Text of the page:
For the love of carts

Most cart cooking competitions last a day or two and are more local in terms of attendance and atmosphere. The crews set up their wagons, have them judged, prepare the food to be judged and served, then pack their bags and go home. But like everything else on the “Daddy of ‘Em All,” the Cheyenne Frontier Days Chuckwagon Cookoff is a bigger deal.

Arrived early to settle in and then stay in place to cook for 10 days at the world-famous event, cart teams from across the country help connect the cowboy vibe of Cheyenne Frontier Days to its historical roots of herds of cattle and oversized ranches in the American West. It is the love for this story of the Old West and its iconic cattle races – as well as the chance to share its story with over 100,000 visitors – that seems to bind everyone involved.

“We are actually living history reenactors,” said Sam Howell of Odessa, Texas. Howell shared his passion for cart cooking as he made a meal between breakfast and lunch on a Thursday morning, his latex-coated hands mixing flour and lard in a black metal bowl. The gray-bearded cowboy has been cooking for 22 years and described how “wagon cooking” is “important enough” to him.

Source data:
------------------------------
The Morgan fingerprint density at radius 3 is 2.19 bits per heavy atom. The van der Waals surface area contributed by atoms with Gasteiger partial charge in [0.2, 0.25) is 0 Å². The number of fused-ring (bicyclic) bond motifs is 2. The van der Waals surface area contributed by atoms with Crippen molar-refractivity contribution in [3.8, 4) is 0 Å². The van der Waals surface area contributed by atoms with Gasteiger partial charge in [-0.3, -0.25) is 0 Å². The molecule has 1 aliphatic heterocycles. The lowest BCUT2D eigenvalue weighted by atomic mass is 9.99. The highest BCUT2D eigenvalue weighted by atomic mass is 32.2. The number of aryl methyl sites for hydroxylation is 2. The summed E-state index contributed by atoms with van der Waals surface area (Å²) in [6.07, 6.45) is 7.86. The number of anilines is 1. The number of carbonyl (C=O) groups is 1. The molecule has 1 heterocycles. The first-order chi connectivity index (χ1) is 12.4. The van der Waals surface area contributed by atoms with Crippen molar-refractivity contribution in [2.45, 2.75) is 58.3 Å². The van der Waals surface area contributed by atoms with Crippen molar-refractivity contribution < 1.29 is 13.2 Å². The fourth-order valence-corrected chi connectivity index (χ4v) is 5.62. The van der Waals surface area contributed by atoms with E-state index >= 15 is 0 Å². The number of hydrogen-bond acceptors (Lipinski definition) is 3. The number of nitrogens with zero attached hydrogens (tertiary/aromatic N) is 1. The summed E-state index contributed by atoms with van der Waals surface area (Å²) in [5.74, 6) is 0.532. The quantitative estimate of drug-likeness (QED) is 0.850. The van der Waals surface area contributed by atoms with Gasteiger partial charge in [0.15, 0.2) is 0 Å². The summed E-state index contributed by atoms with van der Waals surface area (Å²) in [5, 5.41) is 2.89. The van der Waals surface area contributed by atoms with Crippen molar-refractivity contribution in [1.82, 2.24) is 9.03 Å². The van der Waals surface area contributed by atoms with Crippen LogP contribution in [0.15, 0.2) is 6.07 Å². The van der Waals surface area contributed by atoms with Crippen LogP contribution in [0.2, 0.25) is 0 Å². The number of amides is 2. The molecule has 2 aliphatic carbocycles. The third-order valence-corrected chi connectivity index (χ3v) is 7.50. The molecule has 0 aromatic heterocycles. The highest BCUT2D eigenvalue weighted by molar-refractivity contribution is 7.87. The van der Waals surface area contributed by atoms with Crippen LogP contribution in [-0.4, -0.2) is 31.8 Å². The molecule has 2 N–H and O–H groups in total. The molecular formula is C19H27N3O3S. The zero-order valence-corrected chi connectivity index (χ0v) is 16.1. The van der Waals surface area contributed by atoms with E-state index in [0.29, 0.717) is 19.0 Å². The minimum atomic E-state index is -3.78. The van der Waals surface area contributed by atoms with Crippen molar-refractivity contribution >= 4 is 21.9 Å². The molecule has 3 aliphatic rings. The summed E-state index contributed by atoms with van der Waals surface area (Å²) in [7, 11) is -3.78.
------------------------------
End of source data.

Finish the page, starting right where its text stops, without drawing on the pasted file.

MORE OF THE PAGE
Ron Reed from Cody, Wyo., Begins to prepare a cast iron skillet for cooking on the fire. Part of the Two Mules Chuckwagon who cooks at Cody’s Buffalo Bill Museum (where Reed works), he says the chuckwagon “is probably the only chuckwagon here who still works for a living.”

“As cart cooks, we tell the story of the cart,” Howell said. “The beauty here (in Cheyenne) is that I see 100,000 people and spend time talking to them and highlighting the importance of the cart and why it is so important. I like to tell people that I had a choice of two hobbies, ”he added with a smile. “Chuckwagon or a bass boat. You can spend the same amount of money on either. But with this one, I meet a lot more people. Sitting in the middle of a lake, you don’t meet anyone.

“It’s an exciting week,” said Ron Reed of Cody, Wyo. Part of the Two Mules Chuckwagon owned by his friend Rich Herman, Reed spoke while tending to his fire and a large cast iron pan. “We like to chat with people. It’s part of a cart kitchen that tells people about the wagons and history and stuff. My favorite part is telling people about the story.

Sam Howell from Odessa, Texas, works on a recipe in his authentic Newton Cart during some downtime during the Cheyenne Frontier Days Chuckwagon Cookoff competition in Cheyenne, Wyo. them and emphasizing the importance of the cart and why it is so important, ”Howell said.


Loving the history of the Wild West doesn’t just apply to cowboys in Texas and Wyoming. It can even spread as far east as Middlebrook, Virginia. Adam Hanger and his team of family and friends from the East fit that description, as they refurbished an authentic cart in 2017-18 and then quickly jumped into the deep end of the competition scene in s ‘signing up for one of the biggest barbecues in the country.